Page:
Arizona Supreme Court Addresses Statute of Limitations for Debt Collectors
Addressing an issue of first impression in Arizona, the Arizona Supreme Court recently held that the statute of limitations on a credit card debt subject to an optional acceleration clause commences "when the debtor first fails to make a full, agreed-to minimum monthly payment." The decision sets a clear date for accrual of the six-year statute of limitations on unpaid credit card accounts.
In Mertola, LLC v. Santos, Alberto and Arlene Santos (Santos) entered into a credit card contract with Washington Mutual Bank in 2007. They repeatedly made late minimum payments due under the credit card contract from August 2007 to January 2008. After that—but for one $50 payment in August 2008—Santos stopped making payments altogether. The bank charged off the account and Santos's debt was eventually acquired by Mertola, LLC.
Mertola brought suit for breach of the credit card contract in 2014, seeking recovery of the full outstanding balance. Santos moved for, and the trial court granted, summary judgment in their favor based on a six-year statute of limitations. Under Arizona law, actions for recovery of a debt founded on a credit card must be commenced and prosecuted within six years after the cause of action accrues. See A.R.S. § 12-548(A)(2).
The trial court held that the bank's, and Mertola's, cause of action accrued after the first missed Santos payment in February 2008. Mertola turned to the Arizona Court of Appeals, which reversed the trial court's decision, holding that the missed payments gave the creditor a cause of action to sue only for those missed payments—the cause of action to sue for collection of the outstanding balance did not accrue until Santos failed to comply with a demand for full payment or a notice that the lender was accelerating the debt.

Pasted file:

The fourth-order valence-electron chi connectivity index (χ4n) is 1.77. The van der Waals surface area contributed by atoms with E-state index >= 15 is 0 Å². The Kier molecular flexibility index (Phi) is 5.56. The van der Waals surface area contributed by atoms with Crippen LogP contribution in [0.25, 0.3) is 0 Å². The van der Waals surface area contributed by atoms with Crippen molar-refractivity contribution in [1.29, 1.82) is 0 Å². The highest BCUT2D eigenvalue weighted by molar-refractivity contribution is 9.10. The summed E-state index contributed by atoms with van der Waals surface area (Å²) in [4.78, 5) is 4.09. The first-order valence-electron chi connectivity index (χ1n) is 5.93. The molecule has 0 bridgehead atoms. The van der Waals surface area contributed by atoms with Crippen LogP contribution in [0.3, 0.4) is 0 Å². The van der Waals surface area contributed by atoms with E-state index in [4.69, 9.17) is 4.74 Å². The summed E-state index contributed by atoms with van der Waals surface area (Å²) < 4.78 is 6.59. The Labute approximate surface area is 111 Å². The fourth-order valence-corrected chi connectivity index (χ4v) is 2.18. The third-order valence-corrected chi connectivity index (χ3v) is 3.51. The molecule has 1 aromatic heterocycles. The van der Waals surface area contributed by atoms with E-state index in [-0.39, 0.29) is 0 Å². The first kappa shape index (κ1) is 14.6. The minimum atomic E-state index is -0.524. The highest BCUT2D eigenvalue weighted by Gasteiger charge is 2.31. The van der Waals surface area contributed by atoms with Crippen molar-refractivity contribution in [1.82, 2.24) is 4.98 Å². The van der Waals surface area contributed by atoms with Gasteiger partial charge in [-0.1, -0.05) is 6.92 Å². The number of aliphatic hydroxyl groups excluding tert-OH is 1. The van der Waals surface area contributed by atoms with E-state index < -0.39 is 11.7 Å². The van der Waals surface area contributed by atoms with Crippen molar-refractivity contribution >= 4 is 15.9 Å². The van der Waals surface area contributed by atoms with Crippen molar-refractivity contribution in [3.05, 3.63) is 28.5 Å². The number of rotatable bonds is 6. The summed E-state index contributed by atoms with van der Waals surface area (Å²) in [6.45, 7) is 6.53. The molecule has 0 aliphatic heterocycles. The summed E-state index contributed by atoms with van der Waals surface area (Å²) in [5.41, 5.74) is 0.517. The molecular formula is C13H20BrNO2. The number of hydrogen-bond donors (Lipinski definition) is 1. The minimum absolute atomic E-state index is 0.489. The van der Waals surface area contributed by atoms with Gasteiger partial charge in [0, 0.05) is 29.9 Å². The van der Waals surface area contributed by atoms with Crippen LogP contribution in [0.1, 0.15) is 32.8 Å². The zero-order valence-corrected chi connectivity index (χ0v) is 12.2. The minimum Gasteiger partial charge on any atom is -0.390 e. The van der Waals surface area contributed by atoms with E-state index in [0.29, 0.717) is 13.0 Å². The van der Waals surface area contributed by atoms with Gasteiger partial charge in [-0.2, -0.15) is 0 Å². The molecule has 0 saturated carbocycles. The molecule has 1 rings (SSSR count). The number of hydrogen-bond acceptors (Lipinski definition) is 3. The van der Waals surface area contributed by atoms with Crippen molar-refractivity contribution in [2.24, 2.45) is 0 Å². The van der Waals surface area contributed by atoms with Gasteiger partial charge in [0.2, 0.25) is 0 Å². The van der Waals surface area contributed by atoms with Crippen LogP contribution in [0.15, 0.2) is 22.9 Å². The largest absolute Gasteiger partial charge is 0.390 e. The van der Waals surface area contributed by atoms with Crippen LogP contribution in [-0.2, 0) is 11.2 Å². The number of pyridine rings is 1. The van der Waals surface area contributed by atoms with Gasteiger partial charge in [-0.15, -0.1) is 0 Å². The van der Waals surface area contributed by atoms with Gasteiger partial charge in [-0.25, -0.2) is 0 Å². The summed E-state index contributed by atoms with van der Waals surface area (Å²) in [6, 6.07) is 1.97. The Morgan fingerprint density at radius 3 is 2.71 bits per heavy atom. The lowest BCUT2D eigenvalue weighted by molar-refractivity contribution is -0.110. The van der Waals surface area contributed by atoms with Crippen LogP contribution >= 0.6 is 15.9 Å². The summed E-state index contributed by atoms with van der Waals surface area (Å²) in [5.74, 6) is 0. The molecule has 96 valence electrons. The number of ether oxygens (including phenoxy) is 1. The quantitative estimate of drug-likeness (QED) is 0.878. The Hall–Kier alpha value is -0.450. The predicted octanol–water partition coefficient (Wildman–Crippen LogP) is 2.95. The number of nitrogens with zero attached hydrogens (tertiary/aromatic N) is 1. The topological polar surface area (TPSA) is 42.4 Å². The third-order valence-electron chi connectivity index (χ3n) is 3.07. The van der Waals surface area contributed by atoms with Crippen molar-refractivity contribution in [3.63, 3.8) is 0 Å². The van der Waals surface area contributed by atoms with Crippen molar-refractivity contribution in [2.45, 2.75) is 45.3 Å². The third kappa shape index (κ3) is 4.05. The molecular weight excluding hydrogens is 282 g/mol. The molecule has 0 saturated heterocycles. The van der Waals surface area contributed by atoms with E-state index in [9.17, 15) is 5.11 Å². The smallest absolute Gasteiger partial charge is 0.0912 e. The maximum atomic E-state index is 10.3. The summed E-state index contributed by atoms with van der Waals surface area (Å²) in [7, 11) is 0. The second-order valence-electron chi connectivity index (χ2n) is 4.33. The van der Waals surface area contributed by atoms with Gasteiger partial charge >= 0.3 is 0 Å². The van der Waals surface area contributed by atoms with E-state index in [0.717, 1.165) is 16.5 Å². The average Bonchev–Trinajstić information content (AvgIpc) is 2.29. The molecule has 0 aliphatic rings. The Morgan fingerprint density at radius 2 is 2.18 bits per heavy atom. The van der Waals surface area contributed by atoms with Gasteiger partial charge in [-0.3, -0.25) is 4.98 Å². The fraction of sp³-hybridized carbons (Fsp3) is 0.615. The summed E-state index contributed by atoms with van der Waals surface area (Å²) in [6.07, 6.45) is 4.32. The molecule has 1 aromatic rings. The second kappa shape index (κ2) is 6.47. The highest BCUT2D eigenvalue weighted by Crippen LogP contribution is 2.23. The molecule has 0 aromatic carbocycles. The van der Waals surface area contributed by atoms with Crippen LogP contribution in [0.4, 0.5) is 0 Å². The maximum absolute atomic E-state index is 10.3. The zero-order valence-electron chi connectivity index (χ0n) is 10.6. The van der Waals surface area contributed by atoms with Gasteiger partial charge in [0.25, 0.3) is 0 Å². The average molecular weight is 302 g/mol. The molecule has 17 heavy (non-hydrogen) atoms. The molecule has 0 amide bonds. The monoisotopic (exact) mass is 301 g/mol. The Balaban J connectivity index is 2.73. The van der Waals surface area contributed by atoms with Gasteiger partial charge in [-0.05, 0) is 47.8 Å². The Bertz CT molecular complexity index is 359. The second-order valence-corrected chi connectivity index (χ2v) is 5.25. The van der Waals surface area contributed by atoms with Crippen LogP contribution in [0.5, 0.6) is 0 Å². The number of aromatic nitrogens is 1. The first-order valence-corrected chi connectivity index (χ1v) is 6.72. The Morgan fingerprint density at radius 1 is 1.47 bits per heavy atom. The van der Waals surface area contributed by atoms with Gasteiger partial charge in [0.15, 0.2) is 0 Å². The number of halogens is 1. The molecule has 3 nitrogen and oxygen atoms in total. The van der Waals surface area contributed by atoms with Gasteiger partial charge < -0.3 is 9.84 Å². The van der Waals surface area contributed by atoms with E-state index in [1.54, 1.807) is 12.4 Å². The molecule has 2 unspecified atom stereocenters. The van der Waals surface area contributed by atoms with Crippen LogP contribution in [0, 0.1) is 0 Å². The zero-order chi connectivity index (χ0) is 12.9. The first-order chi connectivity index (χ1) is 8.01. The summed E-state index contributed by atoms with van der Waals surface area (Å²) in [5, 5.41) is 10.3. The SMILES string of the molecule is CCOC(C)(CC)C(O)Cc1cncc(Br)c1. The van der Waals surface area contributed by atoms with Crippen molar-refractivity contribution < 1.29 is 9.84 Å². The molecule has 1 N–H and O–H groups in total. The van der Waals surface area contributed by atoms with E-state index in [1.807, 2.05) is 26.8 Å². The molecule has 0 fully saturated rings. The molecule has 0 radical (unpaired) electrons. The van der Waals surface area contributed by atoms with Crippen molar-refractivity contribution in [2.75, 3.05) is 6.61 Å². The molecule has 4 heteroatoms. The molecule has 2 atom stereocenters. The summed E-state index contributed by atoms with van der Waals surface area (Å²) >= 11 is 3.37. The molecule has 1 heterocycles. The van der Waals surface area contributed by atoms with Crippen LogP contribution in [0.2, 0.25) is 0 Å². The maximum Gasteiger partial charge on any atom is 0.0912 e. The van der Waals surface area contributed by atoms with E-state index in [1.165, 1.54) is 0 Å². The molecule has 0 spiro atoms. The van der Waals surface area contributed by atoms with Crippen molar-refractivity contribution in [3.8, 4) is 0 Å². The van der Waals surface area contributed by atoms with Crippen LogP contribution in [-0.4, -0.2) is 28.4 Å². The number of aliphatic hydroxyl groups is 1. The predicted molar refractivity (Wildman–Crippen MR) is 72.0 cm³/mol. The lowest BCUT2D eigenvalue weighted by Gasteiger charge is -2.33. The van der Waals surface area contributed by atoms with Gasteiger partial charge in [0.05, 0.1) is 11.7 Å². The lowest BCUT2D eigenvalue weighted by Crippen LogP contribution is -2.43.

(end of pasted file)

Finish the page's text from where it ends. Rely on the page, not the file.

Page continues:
The Arizona Supreme Court recognized the logic of the appellate court's decision, but overruled it, noting in paragraph 18 of the ruling: "[t]o hold that a cause of action on the debt does not accrue until the creditor exercises his right to accelerate would vest the creditor with unilateral power to extend the statutory limitation period and permit interest to continue to accrue, long after it is clear that no further payments will be made . . . ."
The court recognized that a debtor could cure a default if the creditor accepts a payment of arrearages bringing the account current under the credit-card contract—though Santos's August 2008 payment was insufficient to do this—and further noted that a debtor's cure voids the creditor's cause of action and a new six-year limitations period commences upon any further default.
The Arizona Supreme Court described its holding as a "bright-line rule" that sets a clear accrual date and allows creditors to wait to accelerate a debt for up to six years following a default. As such, any party contemplating initiation of collection efforts or filing suit for recovery of an unpaid credit card debt should make Mertola part of its analysis.